The city has freed up another $60,000 to help local businesses and organizations during the COVID-19 pandemic.
Council committee voted this week to approve the funding — from the Social Assistance and Economic Recovery COVID-19 Emergency Relief Fund — for use by the economic recovery task force (ERTF).
“We’re in the middle of Wave 2 (of the pandemic) and we’re thinking of a variety of initiatives,” said Coun. Ted Emond, who chairs the ERTF.
With vaccines rolling out, the city is hopeful businesses will be able to get back to “some sense of normal” over the next few months, he said, and there will be a need for assistance.
“When restrictions are removed, what can we do, as a community, to reinforce our local businesses?” he asked.
Specific details about how the money will be used are still being determined, but Emond said some of it will go toward promoting a third phase of the “shop locally” campaign. It is expected a budget of $15,000 to $18,000 will be needed for that effort.
In its report to council committee, the ERTF stated, “While most retail-related businesses reported a strong December, it is clear that many businesses, especially small and locally owned businesses, are especially concerned about the impact this stay-at-home order will have on their bottom line.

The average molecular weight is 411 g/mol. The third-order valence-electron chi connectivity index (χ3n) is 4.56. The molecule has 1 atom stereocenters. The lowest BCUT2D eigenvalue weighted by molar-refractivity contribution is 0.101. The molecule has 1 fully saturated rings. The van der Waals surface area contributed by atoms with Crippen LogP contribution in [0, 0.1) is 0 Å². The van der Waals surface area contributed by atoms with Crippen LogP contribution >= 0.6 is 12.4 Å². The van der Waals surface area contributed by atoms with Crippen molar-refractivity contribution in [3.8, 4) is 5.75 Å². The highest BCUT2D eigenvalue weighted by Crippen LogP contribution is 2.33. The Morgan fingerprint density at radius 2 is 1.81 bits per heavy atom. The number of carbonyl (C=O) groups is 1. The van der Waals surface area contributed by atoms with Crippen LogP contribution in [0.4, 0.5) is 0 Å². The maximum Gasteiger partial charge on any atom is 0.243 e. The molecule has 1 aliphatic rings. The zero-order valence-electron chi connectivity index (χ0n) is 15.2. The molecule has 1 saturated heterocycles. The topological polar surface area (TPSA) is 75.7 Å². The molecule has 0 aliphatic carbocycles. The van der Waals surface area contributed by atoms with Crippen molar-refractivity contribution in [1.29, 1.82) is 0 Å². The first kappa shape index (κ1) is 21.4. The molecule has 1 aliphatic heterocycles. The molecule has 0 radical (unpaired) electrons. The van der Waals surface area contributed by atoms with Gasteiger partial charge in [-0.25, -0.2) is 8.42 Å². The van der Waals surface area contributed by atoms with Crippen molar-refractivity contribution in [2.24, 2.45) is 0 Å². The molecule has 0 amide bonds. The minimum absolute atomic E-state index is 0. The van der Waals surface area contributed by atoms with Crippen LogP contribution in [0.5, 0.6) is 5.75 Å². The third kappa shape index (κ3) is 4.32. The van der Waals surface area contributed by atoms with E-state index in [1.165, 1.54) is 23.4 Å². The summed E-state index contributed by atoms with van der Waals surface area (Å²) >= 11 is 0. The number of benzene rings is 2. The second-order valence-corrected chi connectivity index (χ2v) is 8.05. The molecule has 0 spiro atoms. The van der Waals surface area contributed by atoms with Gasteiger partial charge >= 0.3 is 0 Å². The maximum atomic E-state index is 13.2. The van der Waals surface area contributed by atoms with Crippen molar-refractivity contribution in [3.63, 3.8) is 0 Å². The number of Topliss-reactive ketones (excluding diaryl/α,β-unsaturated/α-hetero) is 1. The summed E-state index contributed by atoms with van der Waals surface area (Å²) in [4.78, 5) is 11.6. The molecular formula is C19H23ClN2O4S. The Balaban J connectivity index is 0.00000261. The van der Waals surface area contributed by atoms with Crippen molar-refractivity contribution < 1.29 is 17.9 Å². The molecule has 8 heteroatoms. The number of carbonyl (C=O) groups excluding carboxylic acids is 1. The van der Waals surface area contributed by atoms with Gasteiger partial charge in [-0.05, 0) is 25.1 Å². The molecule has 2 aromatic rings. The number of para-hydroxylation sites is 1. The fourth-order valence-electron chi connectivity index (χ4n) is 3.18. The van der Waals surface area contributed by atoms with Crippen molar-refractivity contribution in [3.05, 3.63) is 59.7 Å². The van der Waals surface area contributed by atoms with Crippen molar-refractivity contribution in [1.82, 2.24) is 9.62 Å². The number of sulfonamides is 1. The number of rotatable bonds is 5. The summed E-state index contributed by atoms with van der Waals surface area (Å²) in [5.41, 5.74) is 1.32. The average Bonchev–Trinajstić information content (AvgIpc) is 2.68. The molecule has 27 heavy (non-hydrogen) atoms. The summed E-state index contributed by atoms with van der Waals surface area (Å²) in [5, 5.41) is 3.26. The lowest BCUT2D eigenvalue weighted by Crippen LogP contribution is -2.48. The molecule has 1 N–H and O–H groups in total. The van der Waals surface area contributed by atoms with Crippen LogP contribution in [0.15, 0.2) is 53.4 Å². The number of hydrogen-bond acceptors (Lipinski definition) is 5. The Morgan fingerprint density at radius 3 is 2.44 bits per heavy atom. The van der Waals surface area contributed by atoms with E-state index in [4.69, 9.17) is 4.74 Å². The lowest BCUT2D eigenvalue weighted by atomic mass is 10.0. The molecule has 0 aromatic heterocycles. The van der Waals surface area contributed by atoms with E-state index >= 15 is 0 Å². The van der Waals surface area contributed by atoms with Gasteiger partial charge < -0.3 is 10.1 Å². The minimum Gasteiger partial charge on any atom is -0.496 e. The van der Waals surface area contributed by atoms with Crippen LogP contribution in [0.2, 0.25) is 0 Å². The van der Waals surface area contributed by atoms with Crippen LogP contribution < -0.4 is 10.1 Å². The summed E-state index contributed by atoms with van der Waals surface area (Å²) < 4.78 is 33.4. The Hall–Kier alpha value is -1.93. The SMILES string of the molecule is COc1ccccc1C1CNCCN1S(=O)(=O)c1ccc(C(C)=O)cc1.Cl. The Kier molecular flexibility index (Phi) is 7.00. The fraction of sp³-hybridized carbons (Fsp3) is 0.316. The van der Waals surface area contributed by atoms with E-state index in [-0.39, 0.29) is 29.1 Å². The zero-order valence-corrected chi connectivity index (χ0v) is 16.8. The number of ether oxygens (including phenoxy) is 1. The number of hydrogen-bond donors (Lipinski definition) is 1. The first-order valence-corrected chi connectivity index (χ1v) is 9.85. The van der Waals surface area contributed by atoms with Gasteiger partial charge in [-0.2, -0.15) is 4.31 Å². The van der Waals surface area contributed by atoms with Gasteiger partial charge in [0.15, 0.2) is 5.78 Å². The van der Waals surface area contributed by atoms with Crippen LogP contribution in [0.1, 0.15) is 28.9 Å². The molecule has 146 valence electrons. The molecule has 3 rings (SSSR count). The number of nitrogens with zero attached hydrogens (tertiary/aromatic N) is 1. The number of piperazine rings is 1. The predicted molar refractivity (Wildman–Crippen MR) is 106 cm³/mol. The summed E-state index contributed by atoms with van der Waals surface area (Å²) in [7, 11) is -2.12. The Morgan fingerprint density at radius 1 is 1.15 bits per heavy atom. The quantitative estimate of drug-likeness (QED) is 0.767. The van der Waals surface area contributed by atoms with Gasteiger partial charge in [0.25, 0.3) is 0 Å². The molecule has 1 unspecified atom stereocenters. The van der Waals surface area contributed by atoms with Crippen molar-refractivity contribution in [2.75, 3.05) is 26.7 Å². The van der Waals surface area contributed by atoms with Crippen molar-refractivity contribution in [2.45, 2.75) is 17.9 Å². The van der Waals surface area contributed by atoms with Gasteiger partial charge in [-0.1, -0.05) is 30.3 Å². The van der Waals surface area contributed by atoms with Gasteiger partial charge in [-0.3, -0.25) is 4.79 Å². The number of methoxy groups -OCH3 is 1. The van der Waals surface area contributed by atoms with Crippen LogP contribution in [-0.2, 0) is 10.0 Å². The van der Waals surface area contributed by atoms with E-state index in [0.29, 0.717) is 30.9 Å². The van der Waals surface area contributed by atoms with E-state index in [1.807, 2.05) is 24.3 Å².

“It is equally clear that as travel is limited, and as Orillia has a high dependence on destination-based marketing, the ERTF’s assistance in encouraging residents to shop local will be crucial. The ERTF has developed a third phase of the Shop Local campaign that will focus on thanking residents for shopping local, demonstrating the impact this has had on local businesses, and encouraging residents to continue this patronage.”
All funding proposals from the ERTF must be approved by the city’s emergency management committee.
The city plans to announce a program early next week that will assist local businesses and organizations with federal and municipal grant applications, Emond said.
During the first wave of the pandemic, the city took $1 million from its tax rate stabilization reserve and put it in the newly created Social Assistance and Economic Recovery COVID-19 Emergency Relief Fund. The ERTF was able to access $60,000 at that time, too.
Some of that money was used to help businesses pivot to online sales and curbside pickup.
There is still about $900,000 available in the Social Assistance and Economic Recovery COVID-19 Emergency Relief Fund. Emond expects any money left over in that fund, post-pandemic, will go back into the tax rate stabilization reserve.
More details about how the latest $60,000 allotment will be used will be released when they become available.